Episode 6 Chapter 28

Theodore shivered, feeling a chill on his bare skin. It made him wonder about what happened to his clothes. It bothered him knowing he was going to die here without first returning his uniform to the Laien government supply warehouse. Annual inventory was coming next month and the numbers would be off by one. It would be all his fault. He pulled against his shackles, yanking the chains taut, but it was no use.

The air was sweet with oils and perfume. He had to squint through his loose hanging hair. The world was a soft haze without his glasses. Somehow, the ant eyes Oboe had given him were better than his real ones. Even so, Bassoon’s bed chamber was grander than anything he had seen in the palace. A vibrant, white heaven of alabaster pillars and hanging silks. It was marred only by the old blood stains caked into the floor at his feet.

Oboe thrashed against the opposite wall, chains rattling, her breathing ragged. Where did she find the strength? The iron made her weak like him.

“Please stop,” he said. “You’re going to hurt yourself.”

“Don’t tell me what to do!!” Oboe said. “She’s not going to get away with this! I’ll punch her! Right in her big evil face! I’ll make her regret everything!”

“We need to stay calm and think of a plan,” Theodore said. Though he was at a loss on how to turn this hopeless situation around. If he had his hairpins he could try to pick the lock, but they were lost somewhere in the labyrinth along with his pants. “You won’t have the energy to fight if you keep this up.”

“I don’t know what else to do!!” Oboe stomped her hooves. “This is all my fault! It’s always my fault! Because I’m stupid! I spent my whole life wanting grandmother to love me, but she’s the worst creature in the world! I let her trick me, and then I ruined everything!”

Theodore glared. “Stop it. You’re not the one to blame. She tricked both of us. What matters is that you stood up to her. If you hadn’t done that, I’d be dead. Thank you.”

Oboe choked back a sniffle. “Theo…”

“We’re going to get out of this, okay? We’ll expose her for what she is and stop the invasion. But I need you stay calm and sharp, alright?”

She nodded. “Okay. You’re right. But how can we escape?”

Theodore gave a blank stare. He tugged at his shackles again. “Uh.” He had no idea. He scanned the room, trying to spot anything of use. Bassoon had hung the torn remains of Oboe’s mantle on a nearby silk veil in plain sight between them. Theodore assumed she did this to torment Oboe.

“Does your mantle have a pin clasp?” He said.

“Huh?” Oboe said. “It does. Why?”

It wasn’t an ideal lock pick, and he wasn’t even sure how he would use it with his hands bound, but it would have to do. The mantle itself was far out of reach, but it was attached to a curtain that ran across the room. Theodore pushed against his chains and reached for the edge of the curtain. His fingers brushed against it. He tried to stretch, feeding as much chain through the wall bolt as he could to give one arm more range. Lunging, on his third try he managed to snap a hold on a bit of cloth between his fingers. It was enough to get better grip, and then tear the silk down from its hangers. The mantle fell to the floor with a soft fwump.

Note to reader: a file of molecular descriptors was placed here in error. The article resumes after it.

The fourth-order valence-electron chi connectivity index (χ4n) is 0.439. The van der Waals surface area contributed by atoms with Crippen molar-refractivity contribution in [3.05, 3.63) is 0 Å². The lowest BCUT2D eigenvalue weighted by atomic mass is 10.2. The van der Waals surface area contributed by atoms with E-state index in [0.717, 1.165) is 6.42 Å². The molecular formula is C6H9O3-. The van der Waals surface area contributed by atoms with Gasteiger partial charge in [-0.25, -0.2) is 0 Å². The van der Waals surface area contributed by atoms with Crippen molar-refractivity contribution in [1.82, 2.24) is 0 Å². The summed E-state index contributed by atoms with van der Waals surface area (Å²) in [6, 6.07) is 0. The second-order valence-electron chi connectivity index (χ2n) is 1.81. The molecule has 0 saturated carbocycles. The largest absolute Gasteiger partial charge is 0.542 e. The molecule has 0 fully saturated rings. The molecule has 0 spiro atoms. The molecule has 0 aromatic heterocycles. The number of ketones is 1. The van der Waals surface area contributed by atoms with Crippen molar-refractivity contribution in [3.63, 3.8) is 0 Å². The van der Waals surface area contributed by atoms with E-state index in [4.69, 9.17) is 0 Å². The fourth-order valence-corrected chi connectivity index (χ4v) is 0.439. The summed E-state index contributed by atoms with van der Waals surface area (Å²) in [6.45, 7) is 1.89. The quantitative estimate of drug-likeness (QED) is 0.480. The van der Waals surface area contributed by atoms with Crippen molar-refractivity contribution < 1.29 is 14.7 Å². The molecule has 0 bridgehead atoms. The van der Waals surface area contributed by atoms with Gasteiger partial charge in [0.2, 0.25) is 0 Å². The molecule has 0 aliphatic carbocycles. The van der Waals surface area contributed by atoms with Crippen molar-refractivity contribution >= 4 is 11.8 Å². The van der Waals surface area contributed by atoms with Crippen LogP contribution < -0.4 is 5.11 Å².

“You did it!” Oboe said. Now Theodore just needed to reel it in.

The door burst open. Startled, Oboe and Theodore turned and saw Bassoon storming into the room.

“What did you do?!” The Fair Lady said, furious.

Theodore dropped the curtain, eyes wide, and offered a feeble smile. The Fair Lady strode past him, ignoring him, and leered at Oboe.

“Explain yourself, you wretch! What did you do?!”

“We’re just trying to escape!” Oboe said. “Give me a break! What did you expect us to do??”

“No!” Bassoon grabbed Oboe by the hair and bashed her head against the wall. She yelped in pain and Theodore clenched his teeth.

“I’m through playing games with you, child! The sword! Where is it?!”

“I don’t know what you’re talking about!” Oboe said.

“Did you think you could lie to me?!” Bassoon said, and lifted her mantle. Carved across her chest was a scar, glowing a hot angry white. “Did you think you could remove the sword without my noticing? Did you think you could kill me this way?” Oboe shrieked as Bassoon tore a handful of hair from her mane. “Think again. Tell me how you managed this, or I will make you the next sacrifice!”

“Leave her alone!” Theodore said, struggling against his chains.

“Wait your turn,” Bassoon said, sneering. “Daughter, this is your last chance. Tell me where the sword is, or I promise that I will make you suffer.”

Oboe glared back. “I told you! I don’t know!”

Before Bassoon could lash out again, a troop of nymphs came to the door.

“My Queen.” Their leader bowed. “The spriggan are on alert as you commanded. Also, the Feymire commander is requesting to speak to you again.”

“I could care less what that blowhard wants,” Bassoon said. “Tell him that if he wants to attack the capital so badly he can do it without our help. That will shut him up. He knows a direct assault on the wall is suicide. I don’t have time to babysit him right now. Our priority is finding the sword.”

“Yes, my Queen.”

“I’m going to the scrying pool to divine its location.” Bassoon gestured towards Theodore and Oboe. “I want a torturer brought to twist a confession out of these two. Report any news to my Whispers, understood?”

The spriggan beat their chests and got to work. The Fair Lady turned to face Oboe.

“How very clever you must think you are. Yet in the end it will not matter. I will find it again, and once I do, I will introduce you to a world of pain you could never have imagined.”

Theodore watched as Bassoon swept out the door into the hall, leaving them with the promise of suffering to come.

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